These Major Military Bases Have Been Greenlit for Travel

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FILE -- Marines hike nine miles on Camp Lejeune, N.C., Dec. 9th, 2016.
FILE -- Marines hike nine miles on Camp Lejeune, N.C., Dec. 9th, 2016. (U.S. Marine Corp/Lance Cpl. Raul Torres)

As a next step in its gradual reopening strategy following a total travel shutdown due to COVID-19, the Pentagon on Thursday released a list of major bases for which travel restrictions have been lifted.

The announcement followed the Defense Department's move on Monday to lift its travel ban in six countries and all but three states, with the caveat that travel permissions remain subject to assessment of conditions at individual military installations. Currently, only California, Florida and Michigan remain under complete travel restrictions.

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"Today's installation status update provides the status of travel restrictions for DoD Installations, facilities, and locations with greater than 1,000 DoD personnel assigned," Pentagon officials said Thursday in a statement. "Installations, facilities, and locations that have met the criteria set forth in the memo are indicated by 'yes' in the Travel Restrictions Lifted column."

Travel restrictions for bases were lifted, officials said, if the installations met the following criteria:

  • Within the state, or relevant nation if not in the U.S., a 14-day declining trend in symptoms and cases, and no stay-at-home order in effect
  • For the installation, a health protection condition status below the elevated state of Charlie, essential services available, quality assurance in place for military movers and no base-specific travel restrictions
  • Approval from the relevant military secretary, combatant commander or the Pentagon's chief management officer to lift restrictions

"If installation conditions are subsequently not met, the approval authority decides if travel restrictions should be reinstated," officials said.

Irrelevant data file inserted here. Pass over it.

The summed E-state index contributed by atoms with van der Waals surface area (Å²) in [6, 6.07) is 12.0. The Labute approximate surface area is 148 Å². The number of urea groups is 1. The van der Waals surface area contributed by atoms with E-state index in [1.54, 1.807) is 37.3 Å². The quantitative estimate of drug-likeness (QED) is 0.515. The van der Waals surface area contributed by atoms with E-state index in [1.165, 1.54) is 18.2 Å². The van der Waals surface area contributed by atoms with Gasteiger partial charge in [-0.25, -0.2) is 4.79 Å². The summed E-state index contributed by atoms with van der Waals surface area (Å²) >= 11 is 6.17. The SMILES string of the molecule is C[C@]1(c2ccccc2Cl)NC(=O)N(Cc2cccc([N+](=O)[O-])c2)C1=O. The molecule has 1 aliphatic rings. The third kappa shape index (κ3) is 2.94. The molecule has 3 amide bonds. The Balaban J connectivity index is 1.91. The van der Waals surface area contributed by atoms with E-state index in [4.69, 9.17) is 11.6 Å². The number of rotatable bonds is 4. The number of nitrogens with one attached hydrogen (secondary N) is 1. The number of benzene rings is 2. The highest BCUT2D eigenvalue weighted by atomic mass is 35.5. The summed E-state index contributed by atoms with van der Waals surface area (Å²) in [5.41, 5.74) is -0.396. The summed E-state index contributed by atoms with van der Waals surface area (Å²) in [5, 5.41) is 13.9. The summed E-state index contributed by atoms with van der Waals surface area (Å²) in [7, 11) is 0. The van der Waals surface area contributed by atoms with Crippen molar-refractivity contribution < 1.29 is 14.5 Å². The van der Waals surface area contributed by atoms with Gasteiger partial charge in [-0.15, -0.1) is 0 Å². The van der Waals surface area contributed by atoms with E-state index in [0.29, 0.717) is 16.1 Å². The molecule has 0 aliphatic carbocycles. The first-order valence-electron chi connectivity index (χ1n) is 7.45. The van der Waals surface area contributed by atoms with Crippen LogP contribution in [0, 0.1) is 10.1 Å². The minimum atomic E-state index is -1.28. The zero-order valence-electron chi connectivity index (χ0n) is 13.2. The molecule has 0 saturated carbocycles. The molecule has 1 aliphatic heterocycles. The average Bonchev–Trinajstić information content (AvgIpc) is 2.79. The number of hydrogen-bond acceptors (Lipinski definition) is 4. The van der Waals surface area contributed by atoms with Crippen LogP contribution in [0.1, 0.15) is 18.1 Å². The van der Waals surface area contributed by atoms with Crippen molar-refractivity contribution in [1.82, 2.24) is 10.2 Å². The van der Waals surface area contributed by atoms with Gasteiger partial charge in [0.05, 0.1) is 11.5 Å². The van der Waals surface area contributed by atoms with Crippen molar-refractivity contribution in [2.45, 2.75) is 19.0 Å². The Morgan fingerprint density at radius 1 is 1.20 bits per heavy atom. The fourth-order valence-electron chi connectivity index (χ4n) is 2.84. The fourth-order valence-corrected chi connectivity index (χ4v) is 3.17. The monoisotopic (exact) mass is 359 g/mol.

A six-page list of bases published by the Pentagon includes the travel restriction status of each. While all bases in California, Florida and Michigan and restricted countries remain closed to travel, some bases in otherwise greenlit states also remain closed.

Travel has also been greenlit for Bahrain, Belgium, Germany, Japan, the United Kingdom, South Korea, Puerto Rico and Guam, subject to the same conditions.

Major Army bases, including Fort Bragg, N.C.; Fort Benning, Georgia; Fort Hood, Texas; and Fort Drum, N.Y. all remain closed to military moves and travel, despite being in states where the travel ban has been lifted. In the Marine Corps, Camp Lejeune, N.C. is now open to travel, but Marine Corps Recruit Depot Parris Island, S.C., remains in the red.

Most Navy bases are still closed to travel, with some exceptions including Naval Air Station Corpus Christi, Texas, a pilot training base; and Naval Station Annapolis, Maryland, which houses the U.S. Naval Academy. On the other hand, many Air Force bases have been declared open to travel, including Joint Base Elmendorf-Richardson, Alaska, and Joint Base Andrews, Maryland, among others.

These travel limits are particularly consequential to troops and family members planning permanent change of station moves to new installations. Many were left in limbo in March when the Pentagon announced its sweeping travel ban, intended to halt the spread of the novel coronavirus.

While some military moves and other travel have continued, they have been required to qualify for specific exemptions, including operational needs, humanitarian reasons, or "extreme hardship."

The ban was originally set to expire May 11, but was later extended to June 30. The Pentagon announced the adoption of a conditions-based approach for states and installations June 29.

Travel between bases remains complex: only military moves between two "green" bases can currently take place without a waiver.

"If either the losing or gaining installation is 'red' or 'restricted,' the service member's travel would require to be either under the exemptions or waivers outlined in the [prior] Secretary of Defense memo," Pentagon officials said.

And the possibility remains for bases that have been greenlit to be placed back on the do-not-travel list. On Wednesday, Thomas McCaffery, assistant secretary of defense for health affairs, acknowledged a 41% spike in the military COVID-19 case rate in June, as states and regions begin a phased reopening process and relax restrictions.

Among service members, the case rate nearly doubled from 6,396 on June 1 to 12,521 one July 1, though the overall hospitalization rate has remained low. To date, three service members and five military dependents have died from the virus.

-- Hope Hodge Seck can be reached at hope.seck@military.com. Follow her on Twitter at @HopeSeck.

Related: Pentagon Lifts Travel Ban in All But 3 States

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